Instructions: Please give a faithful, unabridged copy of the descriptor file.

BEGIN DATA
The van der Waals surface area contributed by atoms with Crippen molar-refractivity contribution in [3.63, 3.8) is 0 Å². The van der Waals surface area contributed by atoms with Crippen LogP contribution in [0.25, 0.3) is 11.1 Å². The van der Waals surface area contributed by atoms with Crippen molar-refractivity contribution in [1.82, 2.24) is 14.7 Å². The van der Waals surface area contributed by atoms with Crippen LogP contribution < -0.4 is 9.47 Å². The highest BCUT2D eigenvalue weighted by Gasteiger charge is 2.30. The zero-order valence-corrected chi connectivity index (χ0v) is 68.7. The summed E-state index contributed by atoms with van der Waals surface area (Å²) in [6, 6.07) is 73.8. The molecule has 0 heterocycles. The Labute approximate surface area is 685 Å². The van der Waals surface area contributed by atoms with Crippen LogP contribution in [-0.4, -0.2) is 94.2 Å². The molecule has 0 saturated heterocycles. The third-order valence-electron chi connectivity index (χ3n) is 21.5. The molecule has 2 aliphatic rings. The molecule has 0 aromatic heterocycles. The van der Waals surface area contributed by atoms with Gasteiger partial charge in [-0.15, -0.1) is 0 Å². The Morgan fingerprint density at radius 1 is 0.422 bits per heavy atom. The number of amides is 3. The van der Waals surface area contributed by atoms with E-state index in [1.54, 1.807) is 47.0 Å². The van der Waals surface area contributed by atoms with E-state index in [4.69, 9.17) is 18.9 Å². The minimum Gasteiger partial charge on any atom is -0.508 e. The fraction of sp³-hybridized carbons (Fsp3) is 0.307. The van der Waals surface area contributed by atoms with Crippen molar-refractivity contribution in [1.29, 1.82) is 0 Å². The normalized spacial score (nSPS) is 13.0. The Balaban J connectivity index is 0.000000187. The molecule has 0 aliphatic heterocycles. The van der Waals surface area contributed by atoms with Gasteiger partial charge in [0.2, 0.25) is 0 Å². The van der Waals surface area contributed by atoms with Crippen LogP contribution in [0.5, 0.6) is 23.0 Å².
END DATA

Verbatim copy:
The van der Waals surface area contributed by atoms with Crippen molar-refractivity contribution in [3.63, 3.8) is 0 Å². The van der Waals surface area contributed by atoms with Crippen LogP contribution in [0.25, 0.3) is 11.1 Å². The van der Waals surface area contributed by atoms with Crippen molar-refractivity contribution in [1.82, 2.24) is 14.7 Å². The van der Waals surface area contributed by atoms with Crippen LogP contribution < -0.4 is 9.47 Å². The highest BCUT2D eigenvalue weighted by Gasteiger charge is 2.30. The zero-order valence-corrected chi connectivity index (χ0v) is 68.7. The summed E-state index contributed by atoms with van der Waals surface area (Å²) in [6, 6.07) is 73.8. The molecule has 0 heterocycles. The Labute approximate surface area is 685 Å². The van der Waals surface area contributed by atoms with Crippen LogP contribution in [-0.4, -0.2) is 94.2 Å². The molecule has 0 saturated heterocycles. The third-order valence-electron chi connectivity index (χ3n) is 21.5. The molecule has 2 aliphatic rings. The molecule has 0 aromatic heterocycles. The van der Waals surface area contributed by atoms with Gasteiger partial charge in [-0.15, -0.1) is 0 Å². The Morgan fingerprint density at radius 1 is 0.422 bits per heavy atom. The number of amides is 3. The van der Waals surface area contributed by atoms with E-state index in [1.54, 1.807) is 47.0 Å². The van der Waals surface area contributed by atoms with E-state index in [4.69, 9.17) is 18.9 Å². The minimum Gasteiger partial charge on any atom is -0.508 e. The fraction of sp³-hybridized carbons (Fsp3) is 0.307. The van der Waals surface area contributed by atoms with Crippen molar-refractivity contribution in [1.29, 1.82) is 0 Å². The normalized spacial score (nSPS) is 13.0. The Balaban J connectivity index is 0.000000187. The molecule has 0 aliphatic heterocycles. The van der Waals surface area contributed by atoms with Gasteiger partial charge in [0.2, 0.25) is 0 Å². The van der Waals surface area contributed by atoms with Crippen LogP contribution in [0.5, 0.6) is 23.0 Å².